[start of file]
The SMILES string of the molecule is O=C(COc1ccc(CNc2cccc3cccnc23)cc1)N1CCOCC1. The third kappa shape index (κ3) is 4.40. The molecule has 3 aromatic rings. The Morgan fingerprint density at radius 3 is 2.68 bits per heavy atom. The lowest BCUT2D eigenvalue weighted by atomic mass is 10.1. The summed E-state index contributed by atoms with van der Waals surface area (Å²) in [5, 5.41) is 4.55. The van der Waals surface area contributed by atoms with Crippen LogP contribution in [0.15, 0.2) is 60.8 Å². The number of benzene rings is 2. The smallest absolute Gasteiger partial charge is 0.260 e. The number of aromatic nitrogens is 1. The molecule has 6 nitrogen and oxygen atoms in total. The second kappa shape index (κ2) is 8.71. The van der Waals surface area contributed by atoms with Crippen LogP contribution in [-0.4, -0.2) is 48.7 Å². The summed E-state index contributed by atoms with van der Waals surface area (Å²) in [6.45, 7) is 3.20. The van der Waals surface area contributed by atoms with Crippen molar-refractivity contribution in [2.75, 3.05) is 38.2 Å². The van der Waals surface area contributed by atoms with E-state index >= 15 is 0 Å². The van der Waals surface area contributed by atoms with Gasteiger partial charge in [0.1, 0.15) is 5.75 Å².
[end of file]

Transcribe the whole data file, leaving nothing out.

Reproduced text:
The SMILES string of the molecule is O=C(COc1ccc(CNc2cccc3cccnc23)cc1)N1CCOCC1. The third kappa shape index (κ3) is 4.40. The molecule has 3 aromatic rings. The Morgan fingerprint density at radius 3 is 2.68 bits per heavy atom. The lowest BCUT2D eigenvalue weighted by atomic mass is 10.1. The summed E-state index contributed by atoms with van der Waals surface area (Å²) in [5, 5.41) is 4.55. The van der Waals surface area contributed by atoms with Crippen LogP contribution in [0.15, 0.2) is 60.8 Å². The number of benzene rings is 2. The smallest absolute Gasteiger partial charge is 0.260 e. The number of aromatic nitrogens is 1. The molecule has 6 nitrogen and oxygen atoms in total. The second kappa shape index (κ2) is 8.71. The van der Waals surface area contributed by atoms with Crippen LogP contribution in [-0.4, -0.2) is 48.7 Å². The summed E-state index contributed by atoms with van der Waals surface area (Å²) in [6.45, 7) is 3.20. The van der Waals surface area contributed by atoms with Crippen molar-refractivity contribution in [2.75, 3.05) is 38.2 Å². The van der Waals surface area contributed by atoms with E-state index >= 15 is 0 Å². The van der Waals surface area contributed by atoms with Gasteiger partial charge in [0.1, 0.15) is 5.75 Å².